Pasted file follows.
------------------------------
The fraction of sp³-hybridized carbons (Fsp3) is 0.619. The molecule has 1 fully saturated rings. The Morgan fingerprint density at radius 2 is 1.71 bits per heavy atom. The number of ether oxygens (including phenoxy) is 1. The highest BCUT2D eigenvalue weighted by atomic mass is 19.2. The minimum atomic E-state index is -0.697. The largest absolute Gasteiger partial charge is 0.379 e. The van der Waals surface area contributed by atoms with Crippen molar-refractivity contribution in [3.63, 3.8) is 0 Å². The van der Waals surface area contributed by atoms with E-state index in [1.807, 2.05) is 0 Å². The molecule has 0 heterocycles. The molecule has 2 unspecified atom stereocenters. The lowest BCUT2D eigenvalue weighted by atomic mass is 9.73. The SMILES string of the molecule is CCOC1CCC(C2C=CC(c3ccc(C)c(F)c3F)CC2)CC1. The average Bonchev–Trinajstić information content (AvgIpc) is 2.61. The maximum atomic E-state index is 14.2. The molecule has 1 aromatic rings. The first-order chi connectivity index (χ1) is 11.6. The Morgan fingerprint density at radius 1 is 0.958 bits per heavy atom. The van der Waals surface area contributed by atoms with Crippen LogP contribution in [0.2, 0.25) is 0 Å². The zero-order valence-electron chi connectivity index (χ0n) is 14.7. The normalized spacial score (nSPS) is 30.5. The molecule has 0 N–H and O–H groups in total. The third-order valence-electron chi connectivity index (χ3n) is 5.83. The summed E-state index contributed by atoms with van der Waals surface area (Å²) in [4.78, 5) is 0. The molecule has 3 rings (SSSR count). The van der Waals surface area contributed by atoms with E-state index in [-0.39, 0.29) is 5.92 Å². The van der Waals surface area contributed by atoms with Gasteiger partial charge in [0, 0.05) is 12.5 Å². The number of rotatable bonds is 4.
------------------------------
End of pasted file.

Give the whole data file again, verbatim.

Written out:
The fraction of sp³-hybridized carbons (Fsp3) is 0.619. The molecule has 1 fully saturated rings. The Morgan fingerprint density at radius 2 is 1.71 bits per heavy atom. The number of ether oxygens (including phenoxy) is 1. The highest BCUT2D eigenvalue weighted by atomic mass is 19.2. The minimum atomic E-state index is -0.697. The largest absolute Gasteiger partial charge is 0.379 e. The van der Waals surface area contributed by atoms with Crippen molar-refractivity contribution in [3.63, 3.8) is 0 Å². The van der Waals surface area contributed by atoms with E-state index in [1.807, 2.05) is 0 Å². The molecule has 0 heterocycles. The molecule has 2 unspecified atom stereocenters. The lowest BCUT2D eigenvalue weighted by atomic mass is 9.73. The SMILES string of the molecule is CCOC1CCC(C2C=CC(c3ccc(C)c(F)c3F)CC2)CC1. The average Bonchev–Trinajstić information content (AvgIpc) is 2.61. The maximum atomic E-state index is 14.2. The molecule has 1 aromatic rings. The first-order chi connectivity index (χ1) is 11.6. The Morgan fingerprint density at radius 1 is 0.958 bits per heavy atom. The van der Waals surface area contributed by atoms with Crippen LogP contribution in [0.2, 0.25) is 0 Å². The zero-order valence-electron chi connectivity index (χ0n) is 14.7. The normalized spacial score (nSPS) is 30.5. The molecule has 0 N–H and O–H groups in total. The third-order valence-electron chi connectivity index (χ3n) is 5.83. The summed E-state index contributed by atoms with van der Waals surface area (Å²) in [4.78, 5) is 0. The molecule has 3 rings (SSSR count). The van der Waals surface area contributed by atoms with E-state index in [-0.39, 0.29) is 5.92 Å². The van der Waals surface area contributed by atoms with Gasteiger partial charge in [0, 0.05) is 12.5 Å². The number of rotatable bonds is 4.